As Victoria’s Secret’s partner, Guebre’s organization, the National Federation of Burkina Cotton Producers, is responsible for running all aspects of the organic and fair-trade program across Burkina Faso. Known by its French initials, the UNPCB in 2008 co-sponsored a study suggesting hundreds, if not thousands, of children like Clarisse could be vulnerable to exploitation on organic and fair-trade farms. The study was commissioned by the growers and Helvetas. Victoria’s Secret says it never saw the report.
Clarisse’s labor exposes flaws in the system for certifying fair-trade commodities and finished goods in a global market that grew 27 percent in just one year to more than $5.8 billion in 2010. That market is built on the notion that purchases by companies and consumers aren’t supposed to make them accomplices to exploitation, especially of children.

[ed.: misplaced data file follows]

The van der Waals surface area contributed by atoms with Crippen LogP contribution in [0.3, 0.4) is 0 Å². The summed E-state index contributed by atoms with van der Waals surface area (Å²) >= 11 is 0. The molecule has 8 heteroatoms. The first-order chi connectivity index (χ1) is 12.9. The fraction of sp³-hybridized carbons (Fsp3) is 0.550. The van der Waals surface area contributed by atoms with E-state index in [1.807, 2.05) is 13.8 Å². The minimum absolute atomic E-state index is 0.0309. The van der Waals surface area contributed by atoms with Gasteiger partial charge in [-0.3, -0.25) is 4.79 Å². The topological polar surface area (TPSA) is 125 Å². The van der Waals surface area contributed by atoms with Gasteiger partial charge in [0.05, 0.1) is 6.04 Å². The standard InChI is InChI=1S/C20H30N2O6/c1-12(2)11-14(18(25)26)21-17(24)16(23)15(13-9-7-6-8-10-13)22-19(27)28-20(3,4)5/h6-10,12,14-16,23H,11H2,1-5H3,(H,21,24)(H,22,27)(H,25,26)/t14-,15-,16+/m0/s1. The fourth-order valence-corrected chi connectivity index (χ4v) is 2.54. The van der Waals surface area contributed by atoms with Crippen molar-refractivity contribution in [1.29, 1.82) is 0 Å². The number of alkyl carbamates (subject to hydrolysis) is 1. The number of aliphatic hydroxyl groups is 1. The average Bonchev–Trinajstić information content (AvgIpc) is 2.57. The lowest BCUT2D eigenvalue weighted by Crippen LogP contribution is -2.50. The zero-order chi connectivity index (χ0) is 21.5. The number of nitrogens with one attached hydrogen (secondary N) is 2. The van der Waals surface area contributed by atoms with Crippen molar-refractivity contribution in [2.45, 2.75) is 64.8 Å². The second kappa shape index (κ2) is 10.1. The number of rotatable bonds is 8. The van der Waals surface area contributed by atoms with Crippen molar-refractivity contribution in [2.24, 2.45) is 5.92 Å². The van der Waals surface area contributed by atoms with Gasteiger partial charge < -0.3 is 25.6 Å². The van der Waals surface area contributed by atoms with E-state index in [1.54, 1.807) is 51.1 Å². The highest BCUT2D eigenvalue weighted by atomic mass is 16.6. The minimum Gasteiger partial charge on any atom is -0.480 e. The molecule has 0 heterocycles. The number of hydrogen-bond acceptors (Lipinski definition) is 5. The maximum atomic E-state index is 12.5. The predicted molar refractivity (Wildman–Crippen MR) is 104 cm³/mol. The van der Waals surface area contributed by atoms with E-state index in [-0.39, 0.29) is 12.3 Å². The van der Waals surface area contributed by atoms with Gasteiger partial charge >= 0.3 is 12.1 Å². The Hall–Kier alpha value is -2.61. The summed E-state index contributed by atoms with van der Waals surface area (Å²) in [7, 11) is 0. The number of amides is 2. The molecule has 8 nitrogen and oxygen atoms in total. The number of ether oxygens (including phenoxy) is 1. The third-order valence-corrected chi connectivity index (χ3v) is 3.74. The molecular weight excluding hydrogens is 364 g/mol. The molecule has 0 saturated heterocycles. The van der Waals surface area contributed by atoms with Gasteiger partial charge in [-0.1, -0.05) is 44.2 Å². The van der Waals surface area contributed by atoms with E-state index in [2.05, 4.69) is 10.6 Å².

There's nothing in the article to say that VS knew that the "fair trade" cotton they were buying wasn't so fair but they could have probably investigated their sources more thoroughly, and perhaps so should we when be buy something that's supposed to be fair trade.